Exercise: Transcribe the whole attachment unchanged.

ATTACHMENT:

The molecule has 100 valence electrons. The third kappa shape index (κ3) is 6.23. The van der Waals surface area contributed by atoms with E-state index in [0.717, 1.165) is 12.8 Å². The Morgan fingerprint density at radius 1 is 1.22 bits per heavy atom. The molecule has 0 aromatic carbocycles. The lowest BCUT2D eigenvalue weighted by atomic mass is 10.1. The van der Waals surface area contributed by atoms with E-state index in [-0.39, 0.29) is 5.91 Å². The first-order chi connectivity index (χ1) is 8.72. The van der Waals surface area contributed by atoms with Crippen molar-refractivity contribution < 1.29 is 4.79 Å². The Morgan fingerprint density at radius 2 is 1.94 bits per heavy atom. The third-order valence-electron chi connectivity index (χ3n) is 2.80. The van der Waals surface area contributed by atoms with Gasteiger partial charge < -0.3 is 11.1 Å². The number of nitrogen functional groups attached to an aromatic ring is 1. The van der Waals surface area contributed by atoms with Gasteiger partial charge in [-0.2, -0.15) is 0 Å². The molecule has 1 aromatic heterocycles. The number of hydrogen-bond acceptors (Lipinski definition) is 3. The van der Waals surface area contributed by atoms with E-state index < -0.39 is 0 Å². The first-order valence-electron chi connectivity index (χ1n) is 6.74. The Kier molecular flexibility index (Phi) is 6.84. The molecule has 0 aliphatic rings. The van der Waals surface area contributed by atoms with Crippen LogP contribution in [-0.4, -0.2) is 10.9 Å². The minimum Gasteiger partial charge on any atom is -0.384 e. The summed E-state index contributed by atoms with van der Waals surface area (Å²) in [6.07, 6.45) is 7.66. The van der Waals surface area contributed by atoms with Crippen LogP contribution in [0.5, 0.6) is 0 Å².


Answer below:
The molecule has 100 valence electrons. The third kappa shape index (κ3) is 6.23. The van der Waals surface area contributed by atoms with E-state index in [0.717, 1.165) is 12.8 Å². The Morgan fingerprint density at radius 1 is 1.22 bits per heavy atom. The molecule has 0 aromatic carbocycles. The lowest BCUT2D eigenvalue weighted by atomic mass is 10.1. The van der Waals surface area contributed by atoms with E-state index in [-0.39, 0.29) is 5.91 Å². The first-order chi connectivity index (χ1) is 8.72. The van der Waals surface area contributed by atoms with Crippen molar-refractivity contribution < 1.29 is 4.79 Å². The Morgan fingerprint density at radius 2 is 1.94 bits per heavy atom. The third-order valence-electron chi connectivity index (χ3n) is 2.80. The van der Waals surface area contributed by atoms with Gasteiger partial charge < -0.3 is 11.1 Å². The number of nitrogen functional groups attached to an aromatic ring is 1. The van der Waals surface area contributed by atoms with Gasteiger partial charge in [-0.2, -0.15) is 0 Å². The molecule has 1 aromatic heterocycles. The number of hydrogen-bond acceptors (Lipinski definition) is 3. The van der Waals surface area contributed by atoms with E-state index < -0.39 is 0 Å². The first-order valence-electron chi connectivity index (χ1n) is 6.74. The Kier molecular flexibility index (Phi) is 6.84. The molecule has 0 aliphatic rings. The van der Waals surface area contributed by atoms with Crippen LogP contribution in [-0.4, -0.2) is 10.9 Å². The minimum Gasteiger partial charge on any atom is -0.384 e. The summed E-state index contributed by atoms with van der Waals surface area (Å²) in [6.07, 6.45) is 7.66. The van der Waals surface area contributed by atoms with Crippen LogP contribution in [0.5, 0.6) is 0 Å².